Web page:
Whatever the technology you adopt, don’t skimp on proper training—including stick-and-rudder skills.

The rotorcraft industry is at an inflection point. Many in our ranks dread an inevitable swarm of remotely piloted aircraft poised to pry our hands from the hard-fought controls of our beloved helicopters. In contrast, skeptics argue that advanced air mobility (AAM) deployment will be delayed a decade or more by airframe-certification and public-acceptance hurdles.

While some fixate on the future of AAM, I choose to focus instead on promoting the adoption of existing technologies to make our flying experience vastly safer, more efficient, and more enjoyable.

The Case for Tech
Regardless of where we all stand on the AAM debate, one thing we can all acknowledge is that technology reigns supreme in all aspects of our present-day life. Airline passengers demand safe, smooth, and dependable all-weather transport that relies heavily on the latest precision-navigation, stabilization, flight management, obstacle-avoidance, weather, and situational-awareness systems. Those same passengers enjoy similar capabilities in automobiles equipped with standard high-tech features. So, it stands to reason that vertical takeoff and landing (VTOL) operators who can reliably deliver capabilities comparable to those of our air carrier counterparts will grow their market share in the coming years. Those who reject technology enhancements will serve fewer passengers along with customers who prefer the lowest price at the expense of all else.

Selecting the Right Tech
Few among us possess the resources to go all in and acquire new aircraft equipped with the most advanced bells and whistles. Owners and operators must carefully assess a modest suite of options to provide an optimal return on investment tailored to their operations. Performance criteria based on a host of factors, including safety, comfort, and efficiency, must be considered. The wish list can vary widely, but a few options are widely accepted by many who’ve safely emerged from the Stone Age.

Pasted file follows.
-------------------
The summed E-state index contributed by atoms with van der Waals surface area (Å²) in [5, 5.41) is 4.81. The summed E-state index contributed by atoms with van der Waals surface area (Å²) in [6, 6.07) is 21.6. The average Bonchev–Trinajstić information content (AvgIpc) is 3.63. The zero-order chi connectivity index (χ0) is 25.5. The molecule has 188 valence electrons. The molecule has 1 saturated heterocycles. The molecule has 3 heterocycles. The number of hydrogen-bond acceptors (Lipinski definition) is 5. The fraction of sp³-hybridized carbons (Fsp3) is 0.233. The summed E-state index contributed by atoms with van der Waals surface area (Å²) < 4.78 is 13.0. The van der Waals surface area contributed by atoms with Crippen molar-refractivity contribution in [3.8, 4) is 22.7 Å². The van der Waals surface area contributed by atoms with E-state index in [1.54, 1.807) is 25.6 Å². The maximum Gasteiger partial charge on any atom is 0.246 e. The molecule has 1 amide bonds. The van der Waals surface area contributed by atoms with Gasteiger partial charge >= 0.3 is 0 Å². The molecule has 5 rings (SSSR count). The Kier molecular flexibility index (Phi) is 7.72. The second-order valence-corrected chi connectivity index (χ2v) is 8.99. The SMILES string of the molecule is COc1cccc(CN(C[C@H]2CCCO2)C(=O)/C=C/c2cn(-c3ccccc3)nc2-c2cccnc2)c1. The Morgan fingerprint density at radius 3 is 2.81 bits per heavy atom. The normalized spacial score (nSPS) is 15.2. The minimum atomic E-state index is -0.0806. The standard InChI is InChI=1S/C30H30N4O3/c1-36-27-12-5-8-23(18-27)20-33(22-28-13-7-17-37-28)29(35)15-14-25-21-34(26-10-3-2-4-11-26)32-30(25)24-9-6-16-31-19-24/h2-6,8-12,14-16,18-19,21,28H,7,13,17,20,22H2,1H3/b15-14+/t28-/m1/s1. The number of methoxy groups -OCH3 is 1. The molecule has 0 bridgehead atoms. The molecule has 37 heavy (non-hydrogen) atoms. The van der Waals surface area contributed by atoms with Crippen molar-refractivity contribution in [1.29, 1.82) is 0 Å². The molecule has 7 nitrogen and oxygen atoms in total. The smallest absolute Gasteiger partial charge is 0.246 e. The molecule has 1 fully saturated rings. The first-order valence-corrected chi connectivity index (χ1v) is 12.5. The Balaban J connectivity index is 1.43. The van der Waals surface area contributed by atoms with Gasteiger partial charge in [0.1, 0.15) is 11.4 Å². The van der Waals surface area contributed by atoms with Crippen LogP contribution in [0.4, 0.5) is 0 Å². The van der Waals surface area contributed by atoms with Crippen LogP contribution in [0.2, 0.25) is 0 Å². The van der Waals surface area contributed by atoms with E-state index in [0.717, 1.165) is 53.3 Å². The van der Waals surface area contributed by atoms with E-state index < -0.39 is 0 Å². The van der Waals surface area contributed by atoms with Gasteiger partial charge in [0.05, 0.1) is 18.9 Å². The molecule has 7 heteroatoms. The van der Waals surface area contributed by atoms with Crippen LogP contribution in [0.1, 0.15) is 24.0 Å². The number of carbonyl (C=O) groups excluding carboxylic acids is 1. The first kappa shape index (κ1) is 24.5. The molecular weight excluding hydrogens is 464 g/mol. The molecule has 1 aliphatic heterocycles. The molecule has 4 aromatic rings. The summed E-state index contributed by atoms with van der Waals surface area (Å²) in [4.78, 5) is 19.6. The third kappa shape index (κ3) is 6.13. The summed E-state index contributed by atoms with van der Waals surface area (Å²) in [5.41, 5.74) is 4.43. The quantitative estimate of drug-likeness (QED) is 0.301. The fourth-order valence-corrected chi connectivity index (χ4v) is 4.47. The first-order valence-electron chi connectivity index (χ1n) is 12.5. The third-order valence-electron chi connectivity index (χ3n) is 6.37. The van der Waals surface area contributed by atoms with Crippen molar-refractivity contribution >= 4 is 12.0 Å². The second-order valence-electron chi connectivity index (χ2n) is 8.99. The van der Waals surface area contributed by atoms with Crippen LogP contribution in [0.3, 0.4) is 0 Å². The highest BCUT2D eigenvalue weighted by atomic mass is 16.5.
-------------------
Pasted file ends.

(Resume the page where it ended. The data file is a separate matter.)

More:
For instance, every pilot should now embrace the use of an electronic flight bag that can access critical flight data through reputable mobile applications and chart providers. Strong consideration should also be given to systems that can dramatically reduce pilot workload and keep the aircraft flying upright during unanticipated circumstances.

Investment in every available enhanced flight instrument or the latest navigation, stabilization, autopilot, and flight management systems may be cost prohibitive. Still, each system alone can boast a record of preventing several accidents due to spatial disorientation, loss of control, or CFIT (controlled flight into terrain).

Training to Proficiency
Potential buyers should wait to acquire new systems until they’re prepared to commit to an entire life cycle of logistics support. One often-overlooked area is training. Expecting employees to figure it out on the job is rarely an acceptable option. Installing a fancy new gadget does little to enhance safety if pilots and wrench turners spend the bulk of their time figuring out how to test, maintain, or use it. No matter how cutting edge, poorly maintained systems will eventually fail, and flight crews will soon refuse to use or trust them. Familiarity isn’t enough. As this month’s Spotlight on Safety poster and video (both above) show, training to proficiency ensures that you can access the full range of a system’s features and benefits.

An essential part of a training program should include monitoring and intervention procedures for when the system fails to work as advertised. Helicopter automation and stabilization systems are powerful tools to help reduce pilot workload and can save lives. But the erosion of essential stick-and-rudder skills is arguably a more hazardous condition.

My former colleague, Matt Callan, underscores this point in his spring 2019 ROTOR magazine article “Is Technology Killing Us?” This month’s Spotlight on Safety message similarly emphasizes the importance of adopting technology while remaining prepared to intervene when necessary.

In summary, remotely piloted aircraft are coming. We can view this development as a threat or an opportunity. Will some dull, dirty, or dangerous flight operations move from the traditionally piloted to the remotely piloted category? Probably. Is that a good thing? That depends on your perspective. Either way, owners and operators who embrace proven technologies that elevate safety and operational performance will very likely be at the front of the pack.

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Chris Hill

Chris Hill

After an aviation career in the US Army and Coast Guard, Chris Hill oversaw aviation safety management systems throughout the USCG as aviation safety manager. He holds an ATP rating and has logged more than 5,000 flight hours, primarily in military and commercial helicopters. Chris joined HAI in 2018 as director of safety.